As the sun began to set over the Azad Maidan in a hazy mid-November dusk, Prithvi Shaw tucked his bat under his arm and walked off unbeaten on 257. Over a billion Indians had given their final farewell to Sachin Tendulkar a few days earlier and with this 14 year old the burden of carrying their hopes seemed to find a new recipient.
It was on these same dusty orange pitches in 1988 that Tendulkar and Vinod Kambli put on 664 runs in a Harris Shield game, a partnership that still resonates around the world. Down the same threadbare pitches as Shaw they danced, silencing the boorish drone of the late afternoon Mumbai traffic.
Tendulkar was many things – master batsman; role model extraordinaire; advertising gold dust – but most of all he was a modest man who chose dignified silence and weight of runs to speak for him. He spent his entire career allowing the big players of Indian cricket to burn brightly and fleetingly: first it was the same school friend, Kambli, who allowed himself to believe his own legend, and eventually was consumed by celebrity. Then Sourav Ganguly and Virender Sehwag came and went in a blaze of glory and controversy all whilst Tendulkar shied away from the limelight. As his career progressed from teenage starlet to wizened and fabled hero he saw it all, absorbing the adulation and expectation.
Yet his last years were not golden ones. He failed to score a Test century in the last 24 months of his career and the vultures were circling overhead long before he announced his decision to retire as the world watched the great man scrape and forage uncomfortably, willing him to find a final innings to savour. The last two fruitless years were not pretty, nor were they deserving for a man who had meant so much to so many people.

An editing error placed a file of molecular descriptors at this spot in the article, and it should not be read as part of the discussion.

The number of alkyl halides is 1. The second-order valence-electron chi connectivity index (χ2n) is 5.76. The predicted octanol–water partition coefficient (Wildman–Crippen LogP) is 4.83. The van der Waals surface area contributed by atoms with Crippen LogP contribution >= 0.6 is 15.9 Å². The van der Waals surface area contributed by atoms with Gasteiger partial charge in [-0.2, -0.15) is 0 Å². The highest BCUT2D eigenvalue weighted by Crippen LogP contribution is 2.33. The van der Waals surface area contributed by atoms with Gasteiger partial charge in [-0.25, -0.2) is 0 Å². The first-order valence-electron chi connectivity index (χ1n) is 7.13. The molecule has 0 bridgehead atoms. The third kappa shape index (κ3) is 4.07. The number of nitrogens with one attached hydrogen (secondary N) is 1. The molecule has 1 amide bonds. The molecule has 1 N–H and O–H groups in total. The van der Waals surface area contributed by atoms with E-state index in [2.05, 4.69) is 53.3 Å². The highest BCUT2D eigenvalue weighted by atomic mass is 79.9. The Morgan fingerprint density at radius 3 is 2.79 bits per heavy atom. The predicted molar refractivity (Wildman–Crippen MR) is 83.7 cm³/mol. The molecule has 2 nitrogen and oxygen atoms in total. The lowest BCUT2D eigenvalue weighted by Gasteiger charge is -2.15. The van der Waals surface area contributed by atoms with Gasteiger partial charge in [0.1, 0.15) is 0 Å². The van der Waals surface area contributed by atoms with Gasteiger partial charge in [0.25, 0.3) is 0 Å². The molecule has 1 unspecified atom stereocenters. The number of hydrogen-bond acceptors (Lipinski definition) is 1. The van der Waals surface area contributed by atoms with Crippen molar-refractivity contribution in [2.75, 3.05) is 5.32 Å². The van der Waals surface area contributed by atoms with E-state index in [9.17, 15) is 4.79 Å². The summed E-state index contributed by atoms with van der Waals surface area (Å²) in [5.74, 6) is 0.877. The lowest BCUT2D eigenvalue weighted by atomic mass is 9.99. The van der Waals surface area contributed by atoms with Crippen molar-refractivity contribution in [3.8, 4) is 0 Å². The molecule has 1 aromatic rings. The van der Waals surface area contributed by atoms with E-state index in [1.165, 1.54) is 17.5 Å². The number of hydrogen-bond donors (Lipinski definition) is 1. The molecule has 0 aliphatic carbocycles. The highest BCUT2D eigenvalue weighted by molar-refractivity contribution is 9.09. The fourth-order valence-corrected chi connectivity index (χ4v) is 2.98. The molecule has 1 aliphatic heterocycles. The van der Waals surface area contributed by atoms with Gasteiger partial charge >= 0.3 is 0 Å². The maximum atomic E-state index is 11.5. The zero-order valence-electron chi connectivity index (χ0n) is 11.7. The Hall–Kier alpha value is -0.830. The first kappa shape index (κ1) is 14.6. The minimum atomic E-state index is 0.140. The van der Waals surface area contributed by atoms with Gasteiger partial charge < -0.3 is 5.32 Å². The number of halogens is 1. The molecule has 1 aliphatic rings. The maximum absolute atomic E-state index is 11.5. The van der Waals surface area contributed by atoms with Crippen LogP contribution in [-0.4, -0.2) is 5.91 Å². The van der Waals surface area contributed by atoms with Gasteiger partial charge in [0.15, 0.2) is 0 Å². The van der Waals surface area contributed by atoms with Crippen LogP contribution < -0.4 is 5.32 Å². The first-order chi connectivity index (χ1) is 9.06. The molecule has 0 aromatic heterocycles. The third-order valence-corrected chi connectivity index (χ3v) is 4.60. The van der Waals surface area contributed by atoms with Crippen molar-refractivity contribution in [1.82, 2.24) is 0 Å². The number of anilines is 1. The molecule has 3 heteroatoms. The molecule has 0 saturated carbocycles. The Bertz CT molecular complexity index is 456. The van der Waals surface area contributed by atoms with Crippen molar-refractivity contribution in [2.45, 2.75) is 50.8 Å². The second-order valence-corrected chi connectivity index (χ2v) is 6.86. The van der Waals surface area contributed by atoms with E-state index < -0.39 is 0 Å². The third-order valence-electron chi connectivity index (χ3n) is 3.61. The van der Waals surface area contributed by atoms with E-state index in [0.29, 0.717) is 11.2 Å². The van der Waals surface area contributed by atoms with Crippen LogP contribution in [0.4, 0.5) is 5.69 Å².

What about his highlights, then? For there were moments which brought India, and the cricketing world, to a standstill. His three shot salvo that went ‘six-four-four’ against an electric Shoaib Akhtar in the 2003 World Cup. The year of 1998 against Australia, the world’s best team, in which he averaged 97 runs per innings across 12 visits to the crease. Then 10 years later and the fourth-innings 103* versus England in Chennai, as he led India’s colossal chase of 387 to win the match.
And all this achieved whilst he had the pressure of being the latest in the line of prodigious Indian batting talents. From Ranjitsinhji, the British Indian who revolutionised batting, through to Sunil Gavaskar, Dilip Vengsarkar and Mohammad Azharuddin, India has a rich history of strokemakers. Tendulkar found himself tasked with the responsibility of continuing this legacy with the dust of the Maidan still on his whites when, at the age of 15, he scored a century on his Ranji Trophy debut.
Whilst he was at the crease the nation would stop working and there would be hope for India’s innings. Whilst his supporters felt that his achievements meant more than life, the little man in the middle did not. He was still the boy at the Maidan, scoring centuries with his friends against the din of his beloved hometown, which was diminished beyond the sound of his bat on ball. Cricket was just cricket, no more, no less. And as the sun set on his career, Indians were lost as they sought a new idol.
Back at the Maidan, and the day after he had begun his innings, Prithvi Shaw was finished with 546 runs after batting for a day and a half. The extraordinarily talented young man appeared to herald in a new time – a new sun – for Indian cricket.